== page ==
Think about:

  • Who are the people your team or service wants to serve
  • What needs you to help each of those groups of people meet
  • What ways of working, skills and partners you use to meet those needs
  • What impact you have on the groups of people as a result of the above

NESTA recommends cultivating open-minded thinking, probabilistic reasoning, and perspective-taking — where you prompt group members to think about how others in their social circle would feel about the decision.

It’s important to align people’s individual personal development with the skills you want to develop as a team and using tools like the Team Canvas help towards that.

3. It’s not always efficient for groups to find the optimal solution or group consensus, and in many cases, they don’t need to

As challenges for our societies become ever-increasingly complex, and the decline in deference to hierarchy means decisions are ever more contested, there’s been a desire to strive for perfect consensus where everyone agrees.

Many organisations struggle to make good decisions and there are some excellent ways to arrive at a consensus decision making that aren’t used sufficiently — be it citizen’s assemblies, holocracy or liberating structures. There are a variety of online tools that can help you do that and I’d recommend learning from our ancestors and indigenous communities on coming to a consensus.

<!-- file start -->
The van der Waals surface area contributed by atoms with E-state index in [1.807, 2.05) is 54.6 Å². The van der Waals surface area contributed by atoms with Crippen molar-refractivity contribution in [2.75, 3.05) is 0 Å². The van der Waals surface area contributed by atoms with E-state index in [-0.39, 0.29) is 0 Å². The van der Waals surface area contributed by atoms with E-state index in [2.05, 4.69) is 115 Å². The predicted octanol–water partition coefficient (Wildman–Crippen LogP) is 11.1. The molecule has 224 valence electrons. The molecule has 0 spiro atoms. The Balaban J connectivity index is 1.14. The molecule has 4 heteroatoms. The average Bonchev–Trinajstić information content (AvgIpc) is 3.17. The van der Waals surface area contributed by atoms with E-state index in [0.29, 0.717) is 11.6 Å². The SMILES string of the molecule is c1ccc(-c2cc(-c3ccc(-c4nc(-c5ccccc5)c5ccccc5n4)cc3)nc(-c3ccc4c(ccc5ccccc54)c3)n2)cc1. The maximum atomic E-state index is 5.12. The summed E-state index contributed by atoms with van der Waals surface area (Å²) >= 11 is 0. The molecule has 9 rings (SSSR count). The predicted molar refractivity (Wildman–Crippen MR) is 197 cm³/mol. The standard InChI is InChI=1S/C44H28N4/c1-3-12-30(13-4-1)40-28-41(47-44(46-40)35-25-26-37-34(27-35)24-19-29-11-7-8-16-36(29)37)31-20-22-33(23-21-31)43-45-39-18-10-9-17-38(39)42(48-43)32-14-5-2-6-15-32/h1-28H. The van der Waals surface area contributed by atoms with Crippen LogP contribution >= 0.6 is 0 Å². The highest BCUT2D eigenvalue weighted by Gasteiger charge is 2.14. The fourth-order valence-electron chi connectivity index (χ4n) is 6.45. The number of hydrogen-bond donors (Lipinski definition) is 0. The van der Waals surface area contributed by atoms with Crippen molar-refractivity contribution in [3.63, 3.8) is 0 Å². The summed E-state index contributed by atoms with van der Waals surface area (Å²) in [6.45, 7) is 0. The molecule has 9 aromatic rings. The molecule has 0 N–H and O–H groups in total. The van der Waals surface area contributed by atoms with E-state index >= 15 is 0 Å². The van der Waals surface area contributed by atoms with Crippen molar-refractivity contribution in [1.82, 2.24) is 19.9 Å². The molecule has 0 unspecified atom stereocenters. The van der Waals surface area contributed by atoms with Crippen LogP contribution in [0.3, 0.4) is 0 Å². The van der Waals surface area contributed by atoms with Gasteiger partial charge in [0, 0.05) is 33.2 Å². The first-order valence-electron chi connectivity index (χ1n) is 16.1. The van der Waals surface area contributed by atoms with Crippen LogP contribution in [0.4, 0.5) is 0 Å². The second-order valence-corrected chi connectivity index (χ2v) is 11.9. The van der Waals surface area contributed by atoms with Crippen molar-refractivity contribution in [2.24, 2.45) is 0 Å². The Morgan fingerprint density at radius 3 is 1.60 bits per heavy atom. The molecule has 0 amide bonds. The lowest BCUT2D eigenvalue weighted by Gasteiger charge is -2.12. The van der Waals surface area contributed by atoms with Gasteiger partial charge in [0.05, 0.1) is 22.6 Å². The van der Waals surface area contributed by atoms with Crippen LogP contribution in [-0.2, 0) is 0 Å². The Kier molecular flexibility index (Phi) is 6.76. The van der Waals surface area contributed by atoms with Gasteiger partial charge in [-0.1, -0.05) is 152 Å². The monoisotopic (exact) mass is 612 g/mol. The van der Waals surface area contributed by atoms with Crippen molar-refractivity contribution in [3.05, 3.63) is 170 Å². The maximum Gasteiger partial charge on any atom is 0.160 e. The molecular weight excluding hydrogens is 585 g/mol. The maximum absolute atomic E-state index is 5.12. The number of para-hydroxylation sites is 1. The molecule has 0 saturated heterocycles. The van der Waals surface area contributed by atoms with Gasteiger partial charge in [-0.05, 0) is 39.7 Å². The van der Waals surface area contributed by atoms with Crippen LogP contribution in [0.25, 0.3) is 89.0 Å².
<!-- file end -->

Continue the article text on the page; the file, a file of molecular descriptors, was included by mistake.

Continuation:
However, we should also focus on developing skills and tools to help us disagree better and some of the most radical change in history hasn’t come about through consensus but disagreement and struggle. I remember this not through my experience working in local government but as a student campaigner organising to improve employment rights for young people.

In Mary Gregory’s book Ego, she recommends ways to manage conflict productively, being vulnerable, unrelenting, courageous and assertive (VUCA).

  • Become aware of the visible & invisible dynamics
  • Start from purpose and curiosity (tell me my you’re choosing that route)
  • Be OK with putting your view across and taking a stand
  • Share your direction of travel and what you can bring to the table
  • Identify how you can collaborate with others
  • Don’t be worried about restating your case even after rejection
  • Identify what is ok to give on, push back and what are the negotiables

You can also act as the curious challenger:

  • “I’ve noticed that we’ve discussed a few solutions and none of them appears to work for you. What’s the best way for me to support you?”
  • “I’m wondering what’s going on that has resulted in your targets being missed?”
  • “I need us as a team to step up and be more strategic. What is getting in the way that stops us progressing?”

4. Increasing the size of the decision making group can help to increase diversity, skills and creativity

How many people you bring in to solve problems and make decisions is more important than people imagine and yet it differs depending on what you want to use the group for.